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Biological Terrorism, Emerging Diseases, and National Security

NCJ Number
Christopher F. Chyba
Date Published
28 pages
This report makes the case that public health and national security should merge in the fight against emerging diseases and biological terrorism.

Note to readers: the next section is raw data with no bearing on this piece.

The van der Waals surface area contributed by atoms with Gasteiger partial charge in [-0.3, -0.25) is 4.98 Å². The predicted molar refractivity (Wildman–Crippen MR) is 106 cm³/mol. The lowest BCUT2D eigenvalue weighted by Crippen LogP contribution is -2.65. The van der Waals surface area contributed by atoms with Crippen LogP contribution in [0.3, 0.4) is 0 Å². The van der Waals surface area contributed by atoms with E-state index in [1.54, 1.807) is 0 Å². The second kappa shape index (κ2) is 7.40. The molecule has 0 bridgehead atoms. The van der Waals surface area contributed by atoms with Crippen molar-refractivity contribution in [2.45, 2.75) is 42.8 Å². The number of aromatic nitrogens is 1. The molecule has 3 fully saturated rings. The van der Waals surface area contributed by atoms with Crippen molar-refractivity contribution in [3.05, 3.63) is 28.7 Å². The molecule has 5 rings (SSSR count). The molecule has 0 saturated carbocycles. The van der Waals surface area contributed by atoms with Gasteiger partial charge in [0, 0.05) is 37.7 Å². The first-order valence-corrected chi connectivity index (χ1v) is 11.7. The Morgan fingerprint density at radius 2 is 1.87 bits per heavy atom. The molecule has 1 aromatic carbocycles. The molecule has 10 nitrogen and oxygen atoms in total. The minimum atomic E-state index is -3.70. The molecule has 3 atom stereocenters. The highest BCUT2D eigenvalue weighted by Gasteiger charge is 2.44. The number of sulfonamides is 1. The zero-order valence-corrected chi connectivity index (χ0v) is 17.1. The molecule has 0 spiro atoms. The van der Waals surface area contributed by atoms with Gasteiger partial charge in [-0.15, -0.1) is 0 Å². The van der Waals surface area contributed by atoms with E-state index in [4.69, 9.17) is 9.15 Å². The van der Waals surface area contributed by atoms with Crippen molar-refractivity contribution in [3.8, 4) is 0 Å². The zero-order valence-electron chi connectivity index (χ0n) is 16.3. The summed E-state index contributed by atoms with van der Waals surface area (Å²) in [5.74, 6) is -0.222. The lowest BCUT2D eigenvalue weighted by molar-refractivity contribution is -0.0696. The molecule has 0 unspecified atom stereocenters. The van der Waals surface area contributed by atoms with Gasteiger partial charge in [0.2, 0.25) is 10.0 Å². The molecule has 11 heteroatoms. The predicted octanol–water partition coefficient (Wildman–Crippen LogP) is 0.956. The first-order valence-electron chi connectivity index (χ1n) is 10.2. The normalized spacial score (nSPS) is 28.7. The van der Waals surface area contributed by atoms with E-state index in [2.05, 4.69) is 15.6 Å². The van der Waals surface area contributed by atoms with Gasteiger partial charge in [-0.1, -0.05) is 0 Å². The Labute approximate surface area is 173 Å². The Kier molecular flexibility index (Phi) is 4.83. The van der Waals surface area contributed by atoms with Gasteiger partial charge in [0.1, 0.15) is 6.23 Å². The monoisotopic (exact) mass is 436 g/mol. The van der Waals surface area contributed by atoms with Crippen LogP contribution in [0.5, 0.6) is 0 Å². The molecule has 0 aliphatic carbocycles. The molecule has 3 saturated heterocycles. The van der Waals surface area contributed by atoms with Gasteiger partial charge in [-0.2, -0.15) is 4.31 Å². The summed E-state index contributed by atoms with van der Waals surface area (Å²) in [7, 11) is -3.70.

This report argued that public health surveillance for emerging diseases and preparedness for biological terrorism were strongly related. The report surveyed possible scales of bioterrorist attacks and the extent to which these have proven or may prove difficult to distinguish from outbreaks of emerging diseases. Building on these examples, the report makes recommendations for how the United States could better meet the threat of biological terrorism. These recommendations range from domestic and international improvements in public health surveillance, the need for improved coordination within the U.S. Government, and plausible verification measures for the Biological Weapons Convention. Many potential biological agents have incubation times in people that are long compared to contemporary national and international travel times. This endows these agents with special advantages as terrorist weapons compared to other potential means of mass destruction. The possibility of contagion (in the case of agents such as smallpox) is a further terror advantage. These aspects of biological agents emphasize the importance of a strategy of public health surveillance for incidents of bioterrorism--a strategy that is inapplicable to the case of chemical or nuclear attacks. Preparing for bioterrorism requires improving the sensitivity and “connectivity” of public health surveillance systems in the United States and overseas. Domestically, physicians and other public health-care workers must be given the training needed to recognize or at least suspect unusual diseases. The ability to check these suspicions quickly at the State, regional, and national levels must be available. Within the U.S. Government, coordination between public health, law enforcement, and intelligence agencies should be strengthened. Internationally, the United States should work with foreign governmental, multilateral, and non-governmental organizations to improve global surveillance for suspicious outbreaks. The right for international investigations of such outbreaks should be negotiated as a verification measure to the Biological Weapons Convention. This report made specific recommendations in each of these areas. An appropriate national security response to the threat of biological terrorism should build directly upon the improved public health surveillance needed to combat the environmental threat of emerging disease. In this context, responsibility for national security extends throughout society, from primary care physician and pathologists at local hospitals and clinics, to State and national health laboratories and officials, to public health surveillance networks overseas. These responsibilities need to be matched with appropriate resources. Public health and national security should merge in the realm of emerging diseases and biological terrorism. References